The Fame Formula by Mark Borkowski

Filed under: Publicity Stunts

Art of the Prank contributor Mark Borkowski’s new book, The Fame Formula: How Hollywood’s Fixers, Fakers and Star Makers Shaped the Publicity Industry, hits bookstores today, Friday, August 1, 2008. Here’s a review from The Independent and several links to other recent articles about it.

Confessions of a stuntman: Mark Borkowski on the fame game
by Ian Burrell
The Independent
28 July 2008

The master publicist who promoted Jacko and Pavarotti and filled Selfridges with nude people is disturbed by the success of his profession – accusing it of promoting fake celebrity and soundbites that betray complex issues.

The Fame Formula, by Mark Borkowski‘It’s not quite the Aleister Crowley-esque profession of popular legend, but the seeds of that are there,” admits publicist Mark Borkowski at the conclusion of his new book, The Fame Formula. “There’s an arcane thrill about the practice of publicity… it is a drug and as such must be handled with care, but the possibilities, now more than ever, are endless.”

We live in times when everyone, seemingly, craves celebrity and Borkowski is one of Britain’s most famous fame-makers, having represented Michael Jackson, Van Morrison, Eddie Izzard and Noel Edmonds, and in the course of his career he has learnt the skills, the tricks and ruses to transform unknowns into household names and to prevent stars fading from the public gaze.

Yet there is a cynicism around the role of public relations, well captured in a scene in Absolutely Fabulous when PR guru Edina Monsoon is challenged by her daughter, Saffron, to describe what she does. “PR! I PR things. People. Places. Concepts. I make the fabulous. I make the crap into credible. I make the dull into…,” stammers Eddie before running out of inspiration. “Delicious!” says Patsy, helping her out.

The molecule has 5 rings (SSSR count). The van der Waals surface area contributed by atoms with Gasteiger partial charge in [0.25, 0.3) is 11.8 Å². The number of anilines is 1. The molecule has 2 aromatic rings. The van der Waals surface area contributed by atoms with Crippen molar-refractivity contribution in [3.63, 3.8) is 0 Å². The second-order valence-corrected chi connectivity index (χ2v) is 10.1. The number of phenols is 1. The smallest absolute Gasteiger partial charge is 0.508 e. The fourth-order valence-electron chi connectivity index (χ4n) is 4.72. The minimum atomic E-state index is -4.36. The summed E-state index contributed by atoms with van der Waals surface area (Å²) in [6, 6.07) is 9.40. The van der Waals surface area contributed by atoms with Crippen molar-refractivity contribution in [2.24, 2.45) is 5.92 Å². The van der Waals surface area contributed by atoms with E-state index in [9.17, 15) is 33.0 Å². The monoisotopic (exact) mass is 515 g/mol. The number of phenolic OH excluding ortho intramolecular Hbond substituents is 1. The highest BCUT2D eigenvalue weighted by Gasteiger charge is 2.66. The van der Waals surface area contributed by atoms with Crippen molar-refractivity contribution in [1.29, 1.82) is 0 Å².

And while Borkowski enjoys the adrenalin rush of feeding insatiable media hunger for celebrity content, he is conscious of the ephemeral nature of PR work and the sense that it is a business lacking in substance and roots.

That is why he has decided to put something down in book form, recognising the achievements of the pioneers of his craft, those master manipulators who dreamed up the first great stunts that generated column inches and prepared the ground for today’s multi-billion PR industry. The Fame Formula aims to give a history and a place in the world to those who have worked in the shadows of the media. “What is my place in the scheme of things? How do I begin to understand the mechanisms that were born in me as instinctively as the urge of an animal giving birth to bite through the umbilical chord?,” he asks in suitably theatrical terms at the start of the book.